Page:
This does not provide forward secrecy with respect to any of the static DH private keys. If an attacker compromises any of the static DH private keys, she can then use this key to decrypt previous communications which were using that key.

Warning: key compromise impersonation (KCI)

In all these key exchange authentication methods, Alice authenticates herself using some authentication secret (either a static DH private key, a signing private key, a PSK or a passphrase). If an attacker manages to obtain Alice's authentication secret, this attacker can impersonate *Alice*.

In static-static DH^{[5]}, if the attacker manages to get Alice's private DH key, he can in addition impersonate *anyone else when they are talking to Alice*. This vulnerability is called Key Compromise Impersonation (KCI).

See KCI Attacks against TLS for a practical application in TLS.

### Mutual authentication using a triple Diffie-Hellman

Another solution to provide mutual authentication is to use a triple Diffie-Hellman (3DH)^{[6]} key agreement. Each participant uses both a static DH key pair and an ephemeral DH key pair. They combine the DH shared secrets resulting from three DH key agreements:

- one ephemeral-static DH key agreement using Alice's static key pair and Bob's ephemeral key pair which authenticates Alice;
- one ephemeral-static DH key agreement using Bob's static key pair and Alice's ephemeral key pair which authenticates Bob;
- one ephemeral-ephemeral DH key agreement using both participants' ephemeral key pairs which provides forward secrecy
^{[7]}.

Note: not vulnerable to KCI with respect to the static DH key pairs

An attacker having access to Alice's private static DH key cannot use it to compute the DH shared secret resulting from Alice ephemeral DH key pair and Bob static DH key pair. Therefore, this approach is not vulnerable to KCI with respect to the party static DH private key.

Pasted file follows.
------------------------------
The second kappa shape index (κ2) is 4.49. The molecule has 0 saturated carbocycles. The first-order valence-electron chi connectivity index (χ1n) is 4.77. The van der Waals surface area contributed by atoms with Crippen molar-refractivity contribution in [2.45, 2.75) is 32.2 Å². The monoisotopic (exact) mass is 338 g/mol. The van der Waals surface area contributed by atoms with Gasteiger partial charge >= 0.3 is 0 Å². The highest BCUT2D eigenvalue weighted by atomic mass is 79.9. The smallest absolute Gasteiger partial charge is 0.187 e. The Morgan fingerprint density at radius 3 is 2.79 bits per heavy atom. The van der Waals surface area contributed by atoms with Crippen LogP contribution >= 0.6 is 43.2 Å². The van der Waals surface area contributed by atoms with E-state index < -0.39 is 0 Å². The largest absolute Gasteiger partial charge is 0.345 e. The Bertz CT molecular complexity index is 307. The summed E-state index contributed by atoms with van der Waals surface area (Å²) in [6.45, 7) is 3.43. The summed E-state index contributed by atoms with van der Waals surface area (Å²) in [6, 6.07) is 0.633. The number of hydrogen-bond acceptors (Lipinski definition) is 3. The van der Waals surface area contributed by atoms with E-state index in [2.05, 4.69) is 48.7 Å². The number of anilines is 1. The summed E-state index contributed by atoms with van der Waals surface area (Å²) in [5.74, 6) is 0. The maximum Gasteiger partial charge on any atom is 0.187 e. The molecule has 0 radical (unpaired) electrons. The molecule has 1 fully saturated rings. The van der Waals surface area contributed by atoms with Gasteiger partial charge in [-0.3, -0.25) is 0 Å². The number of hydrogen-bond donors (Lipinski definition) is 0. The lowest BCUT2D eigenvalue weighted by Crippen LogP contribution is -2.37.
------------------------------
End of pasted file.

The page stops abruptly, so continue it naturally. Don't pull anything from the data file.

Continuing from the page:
Example: X3DH, Signal, etc.

The Extended Triple Diffie-Hellman (X3DH) is an extensions of this approach. X3DH is used by the Signal protocol. The Signal protocol is used by Signal, What's App, etc.

## Authenticating Diffie-Hellman key exchange using digital signature

Instead of using static DH key pairs, we can use digital signatures to authenticate the DH key exchange.

### Badly authenticated Diffie-Hellman

One simple (but broken) solution would be for each party to sign either its own ephemeral DH public key or the two DH public keys.

Note: freshness

In this diagram, each party signs both its own ephemeral DH public key (for authentication) and the other party ephemeral DH public key (for freshness). Including the other party ephemeral DH public key (or nonce contributed by the party) guarantees the freshness of the signature to the other party.

However, this approach is vulnerable to **identity misbinding attacks**. If Alice tries to established a mutually authenticated communications with Charlie and if Charlie is malicious (for example because it has been compromised), Charlie can trick Alice into establishing a communication with Bob instead:

- from the point of view of Alice, a mutually authenticated communication happens between Alice and Charlie;
- from the point of view of Bob, a mutually authenticated communication happens between Alice and Bob.

This attack is possible because the attacker (Charlie) is able to manipulate the handshake messages without being detected.

### Correctly authenticated Diffie-Hellman

Several approaches can be used to prevent this type of manipulations from getting unnoticed:

- in the ISO/IEC IS 9798-3 key exchange protocol, the digital signature covers both ephemeral DH public keys and the recipient identity;
- in SIGMA (Sign-and-MAC), each party sends a MAC of its own identity as well (using a secret key derived from the DH shared secret);
- in TLS v1.2 and v1.3, each party sends (in the
`Finished`

messages) a MAC of the previous handshake messages (which includes the identity of the authenticated parties in the`Certificate`